III. We ought not to look back when fleeing out of Sodom, because the destruction to which it is appointed is exceedingly dreadful; it is appointed to utter destruction, to be wholly and entirely consumed. It is appointed to suffer the wrath of the great God, which is to be poured down from God upon it, like a dreadful storm of fire and brimstone. This city is to be filled full of the wrath of God. Everyone that remains in it shall have the fire of God’s wrath come down on his head and into his soul. He shall be full of fire and full of the wrath of the Almighty. He shall be encompassed with fire without and full of fire within. His head, his heart, his bowels, and all his limbs shall be full of fire, and not a drop of water to cool him.
Nor shall he have any place to flee to for relief. Go where he will, there is the fire of God’s wrath. His destruction and torment will be inevitable. ‘He shall be destroyed without any pity. He shall cry aloud, but there shall be none to help, there shall be none to regard his lamentations, or to afford relief. The decree is gone forth, and the days come when Sodom shall burn as an oven, and all the inhabitants thereof shall be as stubble. As it was in the literal Sodom, the whole city was full of fire. In their houses there was no safety, for they were all on fire. And if they fled out into the streets, they also were full of fire. Fire continually came down out of heaven everywhere. ‘That was a dismal time. What a cry was there then in that city, in every part of it! But there was none to help. They had no where to go where they could hide their heads from fire. They had none to pity or relieve them. If they fled to their friends, they could not help them.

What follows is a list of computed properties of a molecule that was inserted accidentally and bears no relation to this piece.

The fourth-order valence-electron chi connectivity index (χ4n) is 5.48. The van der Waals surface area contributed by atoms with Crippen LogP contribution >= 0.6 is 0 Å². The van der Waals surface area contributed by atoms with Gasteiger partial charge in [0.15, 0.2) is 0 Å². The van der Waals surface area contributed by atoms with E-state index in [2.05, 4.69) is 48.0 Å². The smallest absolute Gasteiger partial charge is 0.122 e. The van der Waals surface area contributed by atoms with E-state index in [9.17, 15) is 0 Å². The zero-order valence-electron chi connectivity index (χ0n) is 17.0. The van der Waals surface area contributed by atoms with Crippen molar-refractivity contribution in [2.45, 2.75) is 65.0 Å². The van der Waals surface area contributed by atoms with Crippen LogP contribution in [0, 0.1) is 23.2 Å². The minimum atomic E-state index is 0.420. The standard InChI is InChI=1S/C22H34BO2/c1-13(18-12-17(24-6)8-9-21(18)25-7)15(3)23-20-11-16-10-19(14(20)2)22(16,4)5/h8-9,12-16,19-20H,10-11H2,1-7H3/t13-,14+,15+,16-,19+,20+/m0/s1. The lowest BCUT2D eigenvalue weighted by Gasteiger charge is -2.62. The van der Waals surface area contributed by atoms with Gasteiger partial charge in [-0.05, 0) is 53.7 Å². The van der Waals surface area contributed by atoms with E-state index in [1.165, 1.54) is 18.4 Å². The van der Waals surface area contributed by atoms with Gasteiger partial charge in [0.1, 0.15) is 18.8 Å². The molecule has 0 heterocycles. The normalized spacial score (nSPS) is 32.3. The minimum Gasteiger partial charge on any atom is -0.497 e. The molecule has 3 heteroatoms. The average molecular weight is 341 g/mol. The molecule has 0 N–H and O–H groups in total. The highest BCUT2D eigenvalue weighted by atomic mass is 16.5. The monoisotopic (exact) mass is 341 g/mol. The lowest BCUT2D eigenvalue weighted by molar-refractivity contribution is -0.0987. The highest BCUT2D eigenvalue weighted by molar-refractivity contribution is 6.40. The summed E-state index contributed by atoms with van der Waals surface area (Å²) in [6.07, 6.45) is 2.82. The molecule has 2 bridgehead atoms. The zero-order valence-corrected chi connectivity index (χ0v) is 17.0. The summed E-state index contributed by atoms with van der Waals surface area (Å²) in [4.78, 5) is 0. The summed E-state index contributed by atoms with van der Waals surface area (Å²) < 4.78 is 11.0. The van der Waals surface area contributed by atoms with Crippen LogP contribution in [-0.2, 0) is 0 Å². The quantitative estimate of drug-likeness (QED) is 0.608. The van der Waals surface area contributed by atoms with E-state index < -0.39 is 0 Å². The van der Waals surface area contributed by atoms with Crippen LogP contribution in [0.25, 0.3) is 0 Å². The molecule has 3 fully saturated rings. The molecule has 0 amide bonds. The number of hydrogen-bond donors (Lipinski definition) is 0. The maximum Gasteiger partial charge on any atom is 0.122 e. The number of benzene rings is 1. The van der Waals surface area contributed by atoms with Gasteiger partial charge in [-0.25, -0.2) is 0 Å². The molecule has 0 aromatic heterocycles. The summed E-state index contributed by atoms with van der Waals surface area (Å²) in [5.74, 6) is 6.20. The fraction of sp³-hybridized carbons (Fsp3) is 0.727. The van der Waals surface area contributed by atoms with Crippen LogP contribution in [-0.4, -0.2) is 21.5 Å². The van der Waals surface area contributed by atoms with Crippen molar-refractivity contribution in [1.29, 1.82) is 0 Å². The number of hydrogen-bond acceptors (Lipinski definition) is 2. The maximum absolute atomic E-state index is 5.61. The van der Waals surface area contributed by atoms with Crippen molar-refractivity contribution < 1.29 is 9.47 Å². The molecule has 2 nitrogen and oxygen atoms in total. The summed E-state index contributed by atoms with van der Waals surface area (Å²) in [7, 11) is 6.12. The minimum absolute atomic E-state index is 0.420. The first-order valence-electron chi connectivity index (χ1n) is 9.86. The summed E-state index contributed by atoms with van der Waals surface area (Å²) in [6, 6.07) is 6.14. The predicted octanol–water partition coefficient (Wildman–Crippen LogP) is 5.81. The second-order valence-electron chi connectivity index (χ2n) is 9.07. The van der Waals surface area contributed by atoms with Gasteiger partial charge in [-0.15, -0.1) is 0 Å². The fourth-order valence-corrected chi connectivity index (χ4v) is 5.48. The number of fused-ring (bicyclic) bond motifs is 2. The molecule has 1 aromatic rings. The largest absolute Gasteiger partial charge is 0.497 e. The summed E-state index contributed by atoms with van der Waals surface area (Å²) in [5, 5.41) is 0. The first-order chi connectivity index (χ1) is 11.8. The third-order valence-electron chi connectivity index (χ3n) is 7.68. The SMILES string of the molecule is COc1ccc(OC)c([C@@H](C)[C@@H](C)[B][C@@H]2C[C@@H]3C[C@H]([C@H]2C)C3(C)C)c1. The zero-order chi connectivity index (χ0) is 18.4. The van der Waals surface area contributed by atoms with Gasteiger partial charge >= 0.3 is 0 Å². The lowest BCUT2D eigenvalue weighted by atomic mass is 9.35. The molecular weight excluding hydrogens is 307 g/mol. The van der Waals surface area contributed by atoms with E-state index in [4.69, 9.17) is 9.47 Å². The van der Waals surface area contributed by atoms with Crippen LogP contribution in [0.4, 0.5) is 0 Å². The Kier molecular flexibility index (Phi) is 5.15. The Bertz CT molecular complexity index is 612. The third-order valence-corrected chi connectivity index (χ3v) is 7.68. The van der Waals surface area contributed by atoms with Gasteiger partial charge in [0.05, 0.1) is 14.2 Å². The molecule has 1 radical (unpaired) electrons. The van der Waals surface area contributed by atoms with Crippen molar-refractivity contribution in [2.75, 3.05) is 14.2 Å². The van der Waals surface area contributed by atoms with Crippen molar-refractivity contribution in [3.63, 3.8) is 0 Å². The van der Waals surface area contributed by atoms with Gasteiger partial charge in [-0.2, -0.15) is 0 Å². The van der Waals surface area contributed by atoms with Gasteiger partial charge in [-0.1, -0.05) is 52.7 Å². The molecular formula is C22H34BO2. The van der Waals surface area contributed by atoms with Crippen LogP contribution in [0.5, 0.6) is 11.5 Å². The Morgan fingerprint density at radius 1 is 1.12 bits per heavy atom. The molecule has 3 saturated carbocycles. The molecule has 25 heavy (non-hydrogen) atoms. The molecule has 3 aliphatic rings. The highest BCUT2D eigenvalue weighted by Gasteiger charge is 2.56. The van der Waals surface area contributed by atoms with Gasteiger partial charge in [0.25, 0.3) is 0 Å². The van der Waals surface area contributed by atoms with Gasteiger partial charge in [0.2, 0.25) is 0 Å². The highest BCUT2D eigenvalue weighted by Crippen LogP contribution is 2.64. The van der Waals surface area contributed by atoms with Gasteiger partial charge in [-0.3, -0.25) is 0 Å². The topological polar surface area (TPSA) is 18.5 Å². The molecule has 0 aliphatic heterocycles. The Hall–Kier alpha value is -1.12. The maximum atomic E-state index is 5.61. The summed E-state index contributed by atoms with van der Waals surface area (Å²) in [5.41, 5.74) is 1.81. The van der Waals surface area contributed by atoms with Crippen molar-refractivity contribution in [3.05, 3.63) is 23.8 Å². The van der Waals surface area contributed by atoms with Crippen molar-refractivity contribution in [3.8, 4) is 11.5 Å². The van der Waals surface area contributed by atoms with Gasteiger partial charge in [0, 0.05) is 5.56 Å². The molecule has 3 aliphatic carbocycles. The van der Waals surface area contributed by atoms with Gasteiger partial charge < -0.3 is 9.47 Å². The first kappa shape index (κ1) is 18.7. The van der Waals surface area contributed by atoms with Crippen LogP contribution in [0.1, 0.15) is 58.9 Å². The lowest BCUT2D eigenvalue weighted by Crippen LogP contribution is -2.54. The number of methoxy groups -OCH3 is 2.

Now, with what haste should we flee from a city appointed to such a destruction! And how should we flee without looking behind us! How should it be our whole intent to get at the greatest distance from a city in such circumstances! How far should we be from thinking at all of returning to a city which has such wrath hanging over it!
IV. The destruction to which Sodom is appointed is an universal destruction. None that stay in it shall escape. None will have the good fortune to be in any by-corner, where the fire will not search them out. All sorts, old and young, great and small, shall be destroyed. There shall be no exception of any age, or any sex, or any condition, but all shall perish together. Gen. 19:24, 25, ‘Then the Lord rained upon Sodom and upon Gomorrah brimstone and fire from the Lord out of heaven, and he overthrew those cities and all the plain, and all the inhabitants of the cities, and that which grew upon the ground.’ We therefore must not delay or look behind us; for there is no place of safety in Sodom, nor in all the plain on which Sodom is built. The mountain of safety is before us, and not behind us.